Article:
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Will ‘portable peer review’ make science more efficient?

6 Sep, 13 | by BMJ

The academic publication process is not the most efficient of systems. Authors often go through several rounds of submission and rejection trying to find an appropriate publication venue. In fact, it takes on average nearly six months for a paper to reach publication from date of submission, during which time there is plenty of opportunity for competitors to publish similar results.

The reality is that before a paper is accepted by a journal, it is often rejected by one or more others. The reason for rejection need not be a methodological flaw – perhaps the research just isn’t innovative enough for the prestigious titles. During this time, each journal sends the paper for appraisal by experts in the relevant field; peer review. Endless cycles of repetitive review and requests for additional experiments from multiple journals does not necessarily make for efficient scientists, or efficient science.

This is where a new collection of services around ‘portable peer review’ come in. Traditionally, the review process is done within the organisational structure of the journal a manuscript is submitted to. These new peer review services, however, are not connected to specific journals and their aim is to reduce the unnecessary work being done in the publication process.

Companies like Rubriq and Peerage of Science want authors to take their reviews with them as they seek out a suitable home for their manuscript. A new cross-publisher initiative has also been launched to help make the peer-review process less protracted.


Rubriq is a startup attempting to reduce inefficiencies in publishing by providing peer review independent of journals. While others, such as Faculty of 1000, offer this with post-publication reviews, Rubriq focuses on pre-submission review. Rather than replacing peer review completely, however, Rubriq hopes to provide editors with initial insight, allowing them to reduce time to first decision or use it as a filter (by setting a threshold for a minimum score needed to submit). Rubriq see the R-Score (an overall score for the paper based on Quality of Research, Quality of Presentation, and Novelty and Interest) as a new article level metric.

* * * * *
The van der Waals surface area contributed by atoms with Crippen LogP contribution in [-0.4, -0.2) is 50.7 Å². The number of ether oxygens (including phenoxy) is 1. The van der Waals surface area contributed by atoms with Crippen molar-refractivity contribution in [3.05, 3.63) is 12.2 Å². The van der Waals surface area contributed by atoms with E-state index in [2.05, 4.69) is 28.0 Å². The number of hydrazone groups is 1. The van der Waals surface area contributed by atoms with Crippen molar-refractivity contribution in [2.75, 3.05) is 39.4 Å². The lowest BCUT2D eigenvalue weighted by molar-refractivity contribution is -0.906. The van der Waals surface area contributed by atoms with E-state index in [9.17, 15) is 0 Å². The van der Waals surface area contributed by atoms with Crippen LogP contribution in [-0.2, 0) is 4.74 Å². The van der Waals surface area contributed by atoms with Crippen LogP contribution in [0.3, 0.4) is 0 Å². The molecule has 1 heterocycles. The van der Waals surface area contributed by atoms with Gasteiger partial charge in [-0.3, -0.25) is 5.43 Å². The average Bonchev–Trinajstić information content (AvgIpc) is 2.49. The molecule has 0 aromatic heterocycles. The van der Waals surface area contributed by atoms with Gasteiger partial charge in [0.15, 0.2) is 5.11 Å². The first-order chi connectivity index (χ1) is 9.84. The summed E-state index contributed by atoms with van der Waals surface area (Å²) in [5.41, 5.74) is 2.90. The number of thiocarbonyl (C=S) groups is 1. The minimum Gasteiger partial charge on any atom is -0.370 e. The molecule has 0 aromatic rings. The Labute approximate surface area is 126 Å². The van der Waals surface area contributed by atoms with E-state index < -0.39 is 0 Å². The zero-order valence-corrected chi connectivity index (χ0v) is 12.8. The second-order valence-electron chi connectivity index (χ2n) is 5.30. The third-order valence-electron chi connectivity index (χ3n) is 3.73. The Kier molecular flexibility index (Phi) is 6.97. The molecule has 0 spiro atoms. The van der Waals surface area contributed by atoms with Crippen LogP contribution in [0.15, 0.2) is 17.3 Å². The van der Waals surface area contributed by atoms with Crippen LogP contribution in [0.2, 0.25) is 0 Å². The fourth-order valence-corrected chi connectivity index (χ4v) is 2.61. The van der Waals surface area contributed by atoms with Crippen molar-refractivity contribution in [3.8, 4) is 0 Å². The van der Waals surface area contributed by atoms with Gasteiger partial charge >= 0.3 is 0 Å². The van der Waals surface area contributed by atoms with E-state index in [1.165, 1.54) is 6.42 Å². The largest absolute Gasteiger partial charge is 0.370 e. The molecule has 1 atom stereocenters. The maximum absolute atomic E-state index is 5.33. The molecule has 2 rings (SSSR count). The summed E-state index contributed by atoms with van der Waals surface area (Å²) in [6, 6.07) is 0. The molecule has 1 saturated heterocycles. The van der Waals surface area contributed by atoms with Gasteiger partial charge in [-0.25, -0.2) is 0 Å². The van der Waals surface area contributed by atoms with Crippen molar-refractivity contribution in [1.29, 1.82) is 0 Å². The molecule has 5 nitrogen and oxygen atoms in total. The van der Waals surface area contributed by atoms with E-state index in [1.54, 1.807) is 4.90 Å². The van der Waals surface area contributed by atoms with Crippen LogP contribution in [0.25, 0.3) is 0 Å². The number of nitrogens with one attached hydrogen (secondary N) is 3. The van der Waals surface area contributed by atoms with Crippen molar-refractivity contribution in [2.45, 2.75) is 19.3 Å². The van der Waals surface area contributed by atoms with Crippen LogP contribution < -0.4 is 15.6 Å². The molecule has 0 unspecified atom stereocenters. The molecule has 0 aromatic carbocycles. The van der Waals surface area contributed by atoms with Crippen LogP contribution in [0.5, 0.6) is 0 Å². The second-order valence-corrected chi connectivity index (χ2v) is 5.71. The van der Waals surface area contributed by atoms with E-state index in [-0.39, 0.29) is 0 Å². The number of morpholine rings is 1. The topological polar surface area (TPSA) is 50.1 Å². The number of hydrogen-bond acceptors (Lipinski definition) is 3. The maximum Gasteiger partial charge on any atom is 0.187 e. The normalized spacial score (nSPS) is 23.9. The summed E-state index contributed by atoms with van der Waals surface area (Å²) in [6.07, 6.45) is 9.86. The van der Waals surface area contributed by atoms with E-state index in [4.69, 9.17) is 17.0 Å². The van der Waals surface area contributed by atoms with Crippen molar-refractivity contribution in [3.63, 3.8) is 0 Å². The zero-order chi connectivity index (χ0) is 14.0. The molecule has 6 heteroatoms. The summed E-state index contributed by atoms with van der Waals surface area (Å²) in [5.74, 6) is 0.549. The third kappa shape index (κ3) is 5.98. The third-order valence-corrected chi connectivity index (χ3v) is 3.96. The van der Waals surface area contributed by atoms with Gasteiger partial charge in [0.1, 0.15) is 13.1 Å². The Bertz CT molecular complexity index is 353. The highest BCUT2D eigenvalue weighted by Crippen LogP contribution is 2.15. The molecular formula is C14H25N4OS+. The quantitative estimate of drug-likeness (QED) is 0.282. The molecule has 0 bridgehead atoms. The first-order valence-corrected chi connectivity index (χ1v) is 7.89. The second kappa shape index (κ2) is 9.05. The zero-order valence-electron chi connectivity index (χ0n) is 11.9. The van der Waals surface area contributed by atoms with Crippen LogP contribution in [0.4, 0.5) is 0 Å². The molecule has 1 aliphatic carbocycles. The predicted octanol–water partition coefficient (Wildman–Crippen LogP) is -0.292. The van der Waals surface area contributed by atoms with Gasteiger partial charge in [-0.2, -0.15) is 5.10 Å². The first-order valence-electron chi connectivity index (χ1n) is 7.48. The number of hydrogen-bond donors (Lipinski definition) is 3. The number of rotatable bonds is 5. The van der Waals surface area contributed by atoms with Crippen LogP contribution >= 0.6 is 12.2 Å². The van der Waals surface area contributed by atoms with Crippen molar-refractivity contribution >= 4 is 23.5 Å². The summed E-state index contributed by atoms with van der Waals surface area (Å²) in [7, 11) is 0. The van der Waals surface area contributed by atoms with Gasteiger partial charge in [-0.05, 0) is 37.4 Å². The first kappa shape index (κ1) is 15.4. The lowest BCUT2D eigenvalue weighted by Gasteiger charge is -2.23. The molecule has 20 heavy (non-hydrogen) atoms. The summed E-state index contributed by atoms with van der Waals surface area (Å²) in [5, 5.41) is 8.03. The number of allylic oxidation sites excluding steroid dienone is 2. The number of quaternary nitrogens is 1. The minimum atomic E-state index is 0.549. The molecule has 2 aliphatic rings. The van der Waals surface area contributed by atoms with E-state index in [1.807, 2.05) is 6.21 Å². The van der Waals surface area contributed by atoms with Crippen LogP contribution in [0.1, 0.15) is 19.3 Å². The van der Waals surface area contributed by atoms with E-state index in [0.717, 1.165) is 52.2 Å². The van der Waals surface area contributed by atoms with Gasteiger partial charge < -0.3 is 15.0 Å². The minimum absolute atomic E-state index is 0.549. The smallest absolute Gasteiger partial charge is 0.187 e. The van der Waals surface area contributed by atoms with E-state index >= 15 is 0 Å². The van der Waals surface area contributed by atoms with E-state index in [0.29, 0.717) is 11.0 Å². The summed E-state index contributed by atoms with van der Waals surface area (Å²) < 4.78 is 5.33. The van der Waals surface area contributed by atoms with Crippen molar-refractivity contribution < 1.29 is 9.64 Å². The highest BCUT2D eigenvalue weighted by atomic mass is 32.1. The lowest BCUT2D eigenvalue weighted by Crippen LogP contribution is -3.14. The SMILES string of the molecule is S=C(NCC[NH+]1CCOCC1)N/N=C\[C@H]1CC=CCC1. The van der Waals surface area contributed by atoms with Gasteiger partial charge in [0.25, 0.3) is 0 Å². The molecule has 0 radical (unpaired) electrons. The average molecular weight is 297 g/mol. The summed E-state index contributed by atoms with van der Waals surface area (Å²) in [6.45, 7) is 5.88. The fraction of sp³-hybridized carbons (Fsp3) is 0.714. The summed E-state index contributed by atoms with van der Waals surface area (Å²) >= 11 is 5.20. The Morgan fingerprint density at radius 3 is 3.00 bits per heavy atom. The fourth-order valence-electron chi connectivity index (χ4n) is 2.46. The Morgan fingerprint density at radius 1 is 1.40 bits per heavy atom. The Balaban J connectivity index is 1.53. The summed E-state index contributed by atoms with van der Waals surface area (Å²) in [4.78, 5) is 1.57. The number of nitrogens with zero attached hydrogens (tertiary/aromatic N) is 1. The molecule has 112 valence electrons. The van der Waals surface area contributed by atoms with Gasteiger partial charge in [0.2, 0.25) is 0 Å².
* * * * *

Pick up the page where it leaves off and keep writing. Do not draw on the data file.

“Rubriq has been formed to address the challenges of the peer review system for scientific publishing, and to recover lost hours from redundant reviews so they can be put back into research. In the current journal submission process, rejection is common, yet reviews are rarely passed along from one journal to the next. This leads to reviewers repeating work that has already been done on the same manuscript by other colleagues. Using data from published studies and reports, the Rubriq team estimates that over 15 million hours of time are spent on redundant or unnecessary reviews – every year.”

Peerage of Science

Rather than authors being the customer, it is in fact publications that subscribe to the Peerage of Science service. 25 have signed up so far, including PeerJ. In effect, journals outsource the organisation of peer review to Peerage of Science on the understanding that other clients can also look at the results. If the first journal rejects a submission, those others can choose quickly whether to snap it up instead. Peerage’s fee is paid by whichever journal ends up the research.

Here’s a breakdown of how it works:

  • Authors submit manuscript to Peerage of Science, before submitting to any journal.
  • Submitting Author decides the deadlines for the four stages of the process, which are thereafter automatically enforced.
  • Once submitted, any qualified* non-affiliated** Peer can engage to review the manuscript.
  • Peer reviews are themselves peer reviewed, increasing and quantifying the quality of peer review.
  • The peer review process is available concurrently to all subscribing journals, with automated event tracking.
  • Authors may accept a direct publishing offer from subscribing journal, or choose to export the peer reviews to any journal of their choice.

Peer Review Consortium

Last month a number of publishers, including big names like BMC, PLOS, eLIFE and EMBO, agreed to give the authors of rejected papers the opportunity to make referees’ reports available to the other publishers.

Authors who submit to a participating journal in the consortium and are not accepted by that particular title, will be able to redirect their paper and referee’s reports to any other journal in the consortium. Referees will be given the opportunity to opt out of having their reports forwarded, or to forward them anonymously (in all cases, the referee’s identity will be anonymous to the author – referees will choose whether they wish to remain anonymous to the editors of the secondary journal).

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